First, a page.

U.S. Federal Reserve Beige Book: Minneapolis District (Text)undefined
The following is the text of the Federal Reserve Board’s Ninth District-- Minneapolis.
The Ninth District economy showed signs of moderate growth. Increased activity was noted in consumer spending, professional services, manufacturing and energy. Tourism-related activities slowed in May and June in some areas, but tourism businesses were optimistic for the summer season. Commercial construction and real estate grew moderately fast, while residential construction and real estate grew at a robust pace. The mining sector was sluggish, and agriculture decreased. Labor markets continued to tighten slightly, and wage increases were moderate. Price increases were subdued since the last report.
Consumer Spending and Tourism
Consumer spending increased modestly. A Minnesota-based bar and restaurant chain noted that sales were up moderately during May and June compared with a year ago. A mall manager in North Dakota reported that sales increased modestly while traffic decreased slightly during late May and June; apparel sales were particularly slow. Meanwhile, a Minnesota-based apparel retailer recently reported strong gains in same-store sales. Minnesota vehicle sales were up from a year ago during May and June with truck sales particularly strong, according to a representative of an auto dealers association.
While wet and cool weather slowed May and June tourism-related activities in some areas, tourism businesses were optimistic for the summer season. New boat registrations in Minnesota were down 17 percent in 2013 compared with the same time period in 2012. Nevertheless, a Minnesota state tourism office survey of lodging and camping businesses in the state showed that 38 percent expect higher occupancy this summer with 46 percent expecting level occupancy. After a slow start to the summer season, lodging reservations and traffic to tourism destinations in the Upper Peninsula of Michigan have picked up. In Montana, lodging and visits to attractions during the first part of summer were up from last year.
Construction and Real Estate
Commercial construction activity continued to increase since the last report. The value of June commercial permits in Billings, Mont., increased significantly from last year, while hotel building rose to $6 million in June compared with zero in the first six months of 2012. A manager of an industrial real estate company noted increased interest in building warehouses on speculation because some purchase prices for existing structures are higher than the cost of building new. Several national retailers are opening new stores this year in the Minneapolis-St. Paul area. However, in Sioux Falls, S.D., the value of June permits was down from a year ago. Residential construction increased at a fast pace over past year. The value of June single-family residential building permits in Billings was up 28 percent from last year; multifamily building also increased significantly. The value of June residential permits in the Minneapolis-St. Paul area was up by 19 percent from June of 2012, while it fell in Sioux Falls.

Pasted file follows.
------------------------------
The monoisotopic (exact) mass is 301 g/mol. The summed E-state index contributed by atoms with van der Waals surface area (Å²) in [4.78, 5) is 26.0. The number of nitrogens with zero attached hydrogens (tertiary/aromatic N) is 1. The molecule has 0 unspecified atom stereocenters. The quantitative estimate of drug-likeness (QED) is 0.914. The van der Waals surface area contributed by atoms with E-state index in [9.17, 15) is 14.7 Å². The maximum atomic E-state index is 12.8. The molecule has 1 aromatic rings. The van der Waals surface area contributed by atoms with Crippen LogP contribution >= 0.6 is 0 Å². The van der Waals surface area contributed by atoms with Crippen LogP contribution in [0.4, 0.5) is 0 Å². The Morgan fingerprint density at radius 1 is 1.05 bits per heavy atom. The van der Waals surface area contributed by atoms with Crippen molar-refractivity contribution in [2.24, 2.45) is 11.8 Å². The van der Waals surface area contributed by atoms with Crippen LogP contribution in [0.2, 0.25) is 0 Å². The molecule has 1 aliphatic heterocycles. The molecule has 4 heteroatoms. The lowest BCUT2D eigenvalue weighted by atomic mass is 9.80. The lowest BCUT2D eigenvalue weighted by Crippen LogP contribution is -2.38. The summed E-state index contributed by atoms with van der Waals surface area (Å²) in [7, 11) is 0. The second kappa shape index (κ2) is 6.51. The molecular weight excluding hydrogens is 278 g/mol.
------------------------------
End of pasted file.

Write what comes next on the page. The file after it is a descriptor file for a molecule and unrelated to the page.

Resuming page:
Activity in commercial real estate markets increased since the last report. The University of St. Thomas semiannual survey (May) of 50 Minneapolis-St. Paul commercial real estate leaders noted higher rents, occupancy, land prices and building material costs. Minneapolis-St. Paul area second quarter vacancy rates dropped from the first quarter for retail and industrial space, according to a research firm. Residential real estate market activity increased at a robust pace. May home sales were up 13 percent from the same period a year ago in the Minneapolis-St. Paul area; the inventory of homes for sale was down 22 percent, and median sale prices rose 15 percent. In the Sioux Falls area, June home sales were up 16 percent, inventory was down 15 percent and the median sale price increased 5 percent relative to a year earlier.